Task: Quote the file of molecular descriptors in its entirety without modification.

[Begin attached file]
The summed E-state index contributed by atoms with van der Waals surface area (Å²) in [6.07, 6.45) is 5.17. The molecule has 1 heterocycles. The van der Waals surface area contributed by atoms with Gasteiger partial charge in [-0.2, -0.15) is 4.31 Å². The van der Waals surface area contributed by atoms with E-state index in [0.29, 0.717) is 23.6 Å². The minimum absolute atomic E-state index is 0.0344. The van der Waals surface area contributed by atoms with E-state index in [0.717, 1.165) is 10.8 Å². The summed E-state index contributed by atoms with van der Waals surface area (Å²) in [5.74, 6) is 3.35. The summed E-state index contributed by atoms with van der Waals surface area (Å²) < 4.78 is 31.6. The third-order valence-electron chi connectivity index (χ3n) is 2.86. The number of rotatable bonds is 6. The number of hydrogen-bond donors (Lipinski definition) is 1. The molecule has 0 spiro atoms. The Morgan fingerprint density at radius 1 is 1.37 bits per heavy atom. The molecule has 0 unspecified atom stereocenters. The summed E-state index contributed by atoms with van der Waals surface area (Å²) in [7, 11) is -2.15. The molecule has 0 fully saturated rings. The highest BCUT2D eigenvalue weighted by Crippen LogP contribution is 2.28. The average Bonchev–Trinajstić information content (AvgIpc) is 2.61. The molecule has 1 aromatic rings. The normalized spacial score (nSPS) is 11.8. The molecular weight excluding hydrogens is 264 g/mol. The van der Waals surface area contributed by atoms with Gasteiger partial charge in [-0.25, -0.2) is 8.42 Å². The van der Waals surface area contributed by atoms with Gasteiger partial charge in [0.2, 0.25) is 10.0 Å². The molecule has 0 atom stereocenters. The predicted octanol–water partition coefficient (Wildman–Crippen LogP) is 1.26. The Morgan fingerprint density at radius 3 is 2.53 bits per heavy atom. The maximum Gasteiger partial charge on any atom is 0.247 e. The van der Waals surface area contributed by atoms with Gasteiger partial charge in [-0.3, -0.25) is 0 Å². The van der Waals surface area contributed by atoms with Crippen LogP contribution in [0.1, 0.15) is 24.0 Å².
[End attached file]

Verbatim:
The summed E-state index contributed by atoms with van der Waals surface area (Å²) in [6.07, 6.45) is 5.17. The molecule has 1 heterocycles. The van der Waals surface area contributed by atoms with Gasteiger partial charge in [-0.2, -0.15) is 4.31 Å². The van der Waals surface area contributed by atoms with E-state index in [0.29, 0.717) is 23.6 Å². The minimum absolute atomic E-state index is 0.0344. The van der Waals surface area contributed by atoms with E-state index in [0.717, 1.165) is 10.8 Å². The summed E-state index contributed by atoms with van der Waals surface area (Å²) in [5.74, 6) is 3.35. The summed E-state index contributed by atoms with van der Waals surface area (Å²) < 4.78 is 31.6. The third-order valence-electron chi connectivity index (χ3n) is 2.86. The number of rotatable bonds is 6. The number of hydrogen-bond donors (Lipinski definition) is 1. The molecule has 0 spiro atoms. The Morgan fingerprint density at radius 1 is 1.37 bits per heavy atom. The molecule has 0 unspecified atom stereocenters. The summed E-state index contributed by atoms with van der Waals surface area (Å²) in [7, 11) is -2.15. The molecule has 0 fully saturated rings. The highest BCUT2D eigenvalue weighted by Crippen LogP contribution is 2.28. The average Bonchev–Trinajstić information content (AvgIpc) is 2.61. The molecule has 1 aromatic rings. The normalized spacial score (nSPS) is 11.8. The molecular weight excluding hydrogens is 264 g/mol. The van der Waals surface area contributed by atoms with Gasteiger partial charge in [-0.25, -0.2) is 8.42 Å². The van der Waals surface area contributed by atoms with Gasteiger partial charge in [0.2, 0.25) is 10.0 Å². The molecule has 0 atom stereocenters. The predicted octanol–water partition coefficient (Wildman–Crippen LogP) is 1.26. The Morgan fingerprint density at radius 3 is 2.53 bits per heavy atom. The maximum Gasteiger partial charge on any atom is 0.247 e. The van der Waals surface area contributed by atoms with Gasteiger partial charge in [-0.3, -0.25) is 0 Å². The van der Waals surface area contributed by atoms with Crippen LogP contribution in [0.1, 0.15) is 24.0 Å².